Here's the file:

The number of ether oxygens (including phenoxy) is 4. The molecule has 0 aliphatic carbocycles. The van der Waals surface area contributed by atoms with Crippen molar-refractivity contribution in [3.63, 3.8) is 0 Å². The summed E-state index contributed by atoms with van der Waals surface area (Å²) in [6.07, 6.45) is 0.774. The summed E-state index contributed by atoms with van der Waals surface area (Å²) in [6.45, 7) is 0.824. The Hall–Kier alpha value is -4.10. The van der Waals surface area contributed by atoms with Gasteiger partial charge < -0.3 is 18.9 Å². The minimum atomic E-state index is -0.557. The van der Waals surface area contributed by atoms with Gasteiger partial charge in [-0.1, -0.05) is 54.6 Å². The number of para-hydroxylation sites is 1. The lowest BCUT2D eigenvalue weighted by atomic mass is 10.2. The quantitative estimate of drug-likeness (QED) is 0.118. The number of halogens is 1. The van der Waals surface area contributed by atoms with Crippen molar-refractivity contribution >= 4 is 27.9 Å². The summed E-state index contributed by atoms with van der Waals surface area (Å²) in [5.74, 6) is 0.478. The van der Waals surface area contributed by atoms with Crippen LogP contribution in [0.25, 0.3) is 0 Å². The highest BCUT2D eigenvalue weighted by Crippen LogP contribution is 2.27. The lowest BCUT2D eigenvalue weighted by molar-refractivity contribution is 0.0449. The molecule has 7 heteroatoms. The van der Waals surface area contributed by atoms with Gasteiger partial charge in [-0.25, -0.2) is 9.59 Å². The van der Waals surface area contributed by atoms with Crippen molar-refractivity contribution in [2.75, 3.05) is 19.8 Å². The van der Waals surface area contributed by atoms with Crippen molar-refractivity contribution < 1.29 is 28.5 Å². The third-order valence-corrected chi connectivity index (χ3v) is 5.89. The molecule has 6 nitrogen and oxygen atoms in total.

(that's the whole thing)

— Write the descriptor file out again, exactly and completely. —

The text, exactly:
The number of ether oxygens (including phenoxy) is 4. The molecule has 0 aliphatic carbocycles. The van der Waals surface area contributed by atoms with Crippen molar-refractivity contribution in [3.63, 3.8) is 0 Å². The summed E-state index contributed by atoms with van der Waals surface area (Å²) in [6.07, 6.45) is 0.774. The summed E-state index contributed by atoms with van der Waals surface area (Å²) in [6.45, 7) is 0.824. The Hall–Kier alpha value is -4.10. The van der Waals surface area contributed by atoms with Gasteiger partial charge < -0.3 is 18.9 Å². The minimum atomic E-state index is -0.557. The van der Waals surface area contributed by atoms with Gasteiger partial charge in [-0.1, -0.05) is 54.6 Å². The number of para-hydroxylation sites is 1. The lowest BCUT2D eigenvalue weighted by atomic mass is 10.2. The quantitative estimate of drug-likeness (QED) is 0.118. The number of halogens is 1. The van der Waals surface area contributed by atoms with Crippen molar-refractivity contribution >= 4 is 27.9 Å². The summed E-state index contributed by atoms with van der Waals surface area (Å²) in [5.74, 6) is 0.478. The van der Waals surface area contributed by atoms with Crippen LogP contribution in [0.25, 0.3) is 0 Å². The highest BCUT2D eigenvalue weighted by Crippen LogP contribution is 2.27. The lowest BCUT2D eigenvalue weighted by molar-refractivity contribution is 0.0449. The molecule has 7 heteroatoms. The van der Waals surface area contributed by atoms with Gasteiger partial charge in [-0.25, -0.2) is 9.59 Å². The van der Waals surface area contributed by atoms with Crippen molar-refractivity contribution in [2.75, 3.05) is 19.8 Å². The van der Waals surface area contributed by atoms with Crippen molar-refractivity contribution < 1.29 is 28.5 Å². The third-order valence-corrected chi connectivity index (χ3v) is 5.89. The molecule has 6 nitrogen and oxygen atoms in total.